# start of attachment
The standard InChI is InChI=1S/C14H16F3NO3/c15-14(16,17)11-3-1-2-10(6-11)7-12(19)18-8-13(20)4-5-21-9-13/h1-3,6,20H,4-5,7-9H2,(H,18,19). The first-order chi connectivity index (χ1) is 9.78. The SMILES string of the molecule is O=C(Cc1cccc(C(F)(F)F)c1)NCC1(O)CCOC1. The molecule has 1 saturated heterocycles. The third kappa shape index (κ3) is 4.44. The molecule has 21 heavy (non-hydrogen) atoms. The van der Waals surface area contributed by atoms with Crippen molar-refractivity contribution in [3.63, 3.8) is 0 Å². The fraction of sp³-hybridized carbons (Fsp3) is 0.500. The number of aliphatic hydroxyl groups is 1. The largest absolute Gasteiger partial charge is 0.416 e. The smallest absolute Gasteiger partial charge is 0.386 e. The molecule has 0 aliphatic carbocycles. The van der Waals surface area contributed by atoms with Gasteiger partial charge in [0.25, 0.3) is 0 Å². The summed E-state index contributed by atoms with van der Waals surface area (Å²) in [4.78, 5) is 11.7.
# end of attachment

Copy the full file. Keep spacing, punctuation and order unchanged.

The standard InChI is InChI=1S/C14H16F3NO3/c15-14(16,17)11-3-1-2-10(6-11)7-12(19)18-8-13(20)4-5-21-9-13/h1-3,6,20H,4-5,7-9H2,(H,18,19). The first-order chi connectivity index (χ1) is 9.78. The SMILES string of the molecule is O=C(Cc1cccc(C(F)(F)F)c1)NCC1(O)CCOC1. The molecule has 1 saturated heterocycles. The third kappa shape index (κ3) is 4.44. The molecule has 21 heavy (non-hydrogen) atoms. The van der Waals surface area contributed by atoms with Crippen molar-refractivity contribution in [3.63, 3.8) is 0 Å². The fraction of sp³-hybridized carbons (Fsp3) is 0.500. The number of aliphatic hydroxyl groups is 1. The largest absolute Gasteiger partial charge is 0.416 e. The smallest absolute Gasteiger partial charge is 0.386 e. The molecule has 0 aliphatic carbocycles. The van der Waals surface area contributed by atoms with Gasteiger partial charge in [0.25, 0.3) is 0 Å². The summed E-state index contributed by atoms with van der Waals surface area (Å²) in [4.78, 5) is 11.7.